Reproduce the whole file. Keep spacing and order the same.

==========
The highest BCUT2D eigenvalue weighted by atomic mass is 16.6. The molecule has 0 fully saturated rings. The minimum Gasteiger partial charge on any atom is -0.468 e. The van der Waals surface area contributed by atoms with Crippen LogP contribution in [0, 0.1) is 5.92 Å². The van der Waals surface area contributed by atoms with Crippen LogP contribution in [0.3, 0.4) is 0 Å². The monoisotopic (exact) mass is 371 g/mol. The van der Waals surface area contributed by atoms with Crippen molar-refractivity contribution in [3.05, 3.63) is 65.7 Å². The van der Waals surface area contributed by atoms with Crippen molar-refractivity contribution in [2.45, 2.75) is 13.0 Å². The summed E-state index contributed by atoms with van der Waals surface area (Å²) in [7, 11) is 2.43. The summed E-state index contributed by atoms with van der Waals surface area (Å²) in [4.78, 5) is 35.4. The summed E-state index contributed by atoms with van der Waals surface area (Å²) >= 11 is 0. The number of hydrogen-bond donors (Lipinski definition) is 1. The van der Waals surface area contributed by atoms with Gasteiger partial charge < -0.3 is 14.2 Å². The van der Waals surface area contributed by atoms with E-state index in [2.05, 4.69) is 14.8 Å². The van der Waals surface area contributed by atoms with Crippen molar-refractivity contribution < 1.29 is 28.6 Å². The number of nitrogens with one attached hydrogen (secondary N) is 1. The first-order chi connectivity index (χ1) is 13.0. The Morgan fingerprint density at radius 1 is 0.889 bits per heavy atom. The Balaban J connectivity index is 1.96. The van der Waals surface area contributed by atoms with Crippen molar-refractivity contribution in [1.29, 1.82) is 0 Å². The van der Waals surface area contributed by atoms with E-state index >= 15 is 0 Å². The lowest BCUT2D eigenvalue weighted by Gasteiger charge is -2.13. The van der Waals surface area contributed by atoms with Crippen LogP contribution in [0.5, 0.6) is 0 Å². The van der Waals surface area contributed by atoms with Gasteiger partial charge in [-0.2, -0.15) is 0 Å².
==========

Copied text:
The highest BCUT2D eigenvalue weighted by atomic mass is 16.6. The molecule has 0 fully saturated rings. The minimum Gasteiger partial charge on any atom is -0.468 e. The van der Waals surface area contributed by atoms with Crippen LogP contribution in [0, 0.1) is 5.92 Å². The van der Waals surface area contributed by atoms with Crippen LogP contribution in [0.3, 0.4) is 0 Å². The monoisotopic (exact) mass is 371 g/mol. The van der Waals surface area contributed by atoms with Crippen molar-refractivity contribution in [3.05, 3.63) is 65.7 Å². The van der Waals surface area contributed by atoms with Crippen molar-refractivity contribution in [2.45, 2.75) is 13.0 Å². The summed E-state index contributed by atoms with van der Waals surface area (Å²) in [7, 11) is 2.43. The summed E-state index contributed by atoms with van der Waals surface area (Å²) in [4.78, 5) is 35.4. The summed E-state index contributed by atoms with van der Waals surface area (Å²) >= 11 is 0. The number of hydrogen-bond donors (Lipinski definition) is 1. The van der Waals surface area contributed by atoms with Gasteiger partial charge < -0.3 is 14.2 Å². The van der Waals surface area contributed by atoms with E-state index in [2.05, 4.69) is 14.8 Å². The van der Waals surface area contributed by atoms with Crippen molar-refractivity contribution < 1.29 is 28.6 Å². The number of nitrogens with one attached hydrogen (secondary N) is 1. The first-order chi connectivity index (χ1) is 13.0. The Morgan fingerprint density at radius 1 is 0.889 bits per heavy atom. The Balaban J connectivity index is 1.96. The van der Waals surface area contributed by atoms with Crippen molar-refractivity contribution in [1.29, 1.82) is 0 Å². The van der Waals surface area contributed by atoms with E-state index >= 15 is 0 Å². The lowest BCUT2D eigenvalue weighted by Gasteiger charge is -2.13. The van der Waals surface area contributed by atoms with Crippen LogP contribution in [0.5, 0.6) is 0 Å². The van der Waals surface area contributed by atoms with Gasteiger partial charge in [-0.2, -0.15) is 0 Å².